Then there are a number of infrastructure projects north and west of Albany whose planning and construction could be funded before a final Empire Corridor EIS is released. The lack of a final master plan might seem an immovable obstacle to investments in infrastructure – since how can you build before you know what your building – yet there are a few projects that can go ahead so as long as they accommodate all future infrastructure and service plans laid out in the four build alternatives (90A, 90B, 110, and 125) of the 2014 Empire Corridor DEIS.
For example, a proposed downtown station for Amsterdam could be built with a off the mainline island platform, that in a future phase two would see its platform tracks incorporated into the through passenger-dedicated mainline tracks included in ALTs 90A, 90B, and 110. Other potential projects include building a Border Preclearance Facility at Montreal Central Station so that the NYC-Montreal Airondack doesn't have to stop at the US-CAN border for customs and immirgation inspection, rebuilding the crumbling high-level platform at the Syracuse Rail Station, and building a new Amtrak station at Dunkirk, NY that would be served immediately by the Lake Shore Limited, and then by future proposed passenger trains to Cleveland and beyond.
Future-Proofed Amsterdam New Station Design
Yet completion of a final Empire Corridor EIS and an updated State Rail Plan is essential if west of Albany service is to see a major expansion with reduced travel times and increased train frequencies. ESPA most strongly urges that this be done by the State of New York with the utmost speed. However, till then, we also urge that the State push forward to get funded in the expected federal infrastructure bill the worthwhile projects that will be included in any future state rail program.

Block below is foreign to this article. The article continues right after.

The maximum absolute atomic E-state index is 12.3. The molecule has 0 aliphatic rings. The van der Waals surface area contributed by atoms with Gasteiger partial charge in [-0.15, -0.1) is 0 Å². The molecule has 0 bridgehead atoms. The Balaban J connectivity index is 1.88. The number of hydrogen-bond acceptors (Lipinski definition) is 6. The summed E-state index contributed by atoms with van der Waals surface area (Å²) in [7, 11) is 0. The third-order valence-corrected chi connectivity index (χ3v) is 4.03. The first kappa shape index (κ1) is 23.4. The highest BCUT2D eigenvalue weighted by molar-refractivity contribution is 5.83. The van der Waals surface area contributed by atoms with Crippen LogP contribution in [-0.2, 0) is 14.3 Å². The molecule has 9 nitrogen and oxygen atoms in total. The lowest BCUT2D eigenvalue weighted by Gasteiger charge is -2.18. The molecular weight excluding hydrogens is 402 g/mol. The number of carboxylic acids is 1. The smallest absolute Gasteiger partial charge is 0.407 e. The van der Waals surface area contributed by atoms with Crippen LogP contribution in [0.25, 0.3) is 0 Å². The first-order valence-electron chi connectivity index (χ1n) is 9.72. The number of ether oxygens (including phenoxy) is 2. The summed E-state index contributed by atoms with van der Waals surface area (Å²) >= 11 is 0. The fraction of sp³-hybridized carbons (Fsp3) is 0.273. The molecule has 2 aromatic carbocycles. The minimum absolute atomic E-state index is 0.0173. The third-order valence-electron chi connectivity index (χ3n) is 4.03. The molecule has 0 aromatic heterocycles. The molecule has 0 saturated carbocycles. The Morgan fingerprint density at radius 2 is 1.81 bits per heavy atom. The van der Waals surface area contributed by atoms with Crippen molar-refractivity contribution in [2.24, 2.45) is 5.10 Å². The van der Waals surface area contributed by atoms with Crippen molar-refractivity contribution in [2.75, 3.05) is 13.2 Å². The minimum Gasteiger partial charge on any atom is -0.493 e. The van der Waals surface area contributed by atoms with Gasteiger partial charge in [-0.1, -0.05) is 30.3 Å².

Empire Corridor High Speed Rail EIS
The New York State Department of Transportation (NYSDOT) and the Federal Railroad Administration released in Spring 2014 the High Speed Rail Empire Corridor Tier 1 Draft Environmental Impact Statement (DEIS), a detailed environmental analysis of improvements to passeneger rail service along the Empire Corridor to make connections between cities faster, more frequent, and more reliable. The 463-mile Empire Corridor runs north and south between Albany and New York City, and east and west between Albany and Niagara Falls. As of Summer 2021 release of the final EIS has been delayed to 2022.
HUDSON LINE PROJECT LIST
Harmon to Poughkeepsie Signal System
This is an ongoing Metro-North project to install a modern high capacity signaling system Croton-Harmon (MP 32) to Poughkeepsie (MP 75) to replace the existing aged and obsolete signaling system. The new signaling system will provide improved track capacity through shorter signal blocks that will provide operational flexibility, helping to improve service reliability. This is a funded project included in the MTA 2020-2024 Capital Program.
Cost: $142 million (Funded in 2021)
Empire Connection Double Track:
This project would add a second mainline track to Amtrak’s Empire Connection (West Side Line) from CP Inwood (MP 9) across the Spuyten Duyvil Bridge to CP 12 on Metro-North’s Hudson Line. Double tracking will eliminate conflicts between trains, improving reliability for both Amtrak and Metro-North passenger trains.
Cost: $62.5 million (Estimate in 2005 dollars)
Tarrytown Pocket Track
This project would add a pocket track and rebuilt interlocking (CP 24) at Tarrytown to enhance both capacity and reliability by accommodating Metro-North train turnarounds at the Tarrytown Station without blocking the mainline, eliminating delay causing conflicting moves between Metro-North and Amtrak trains.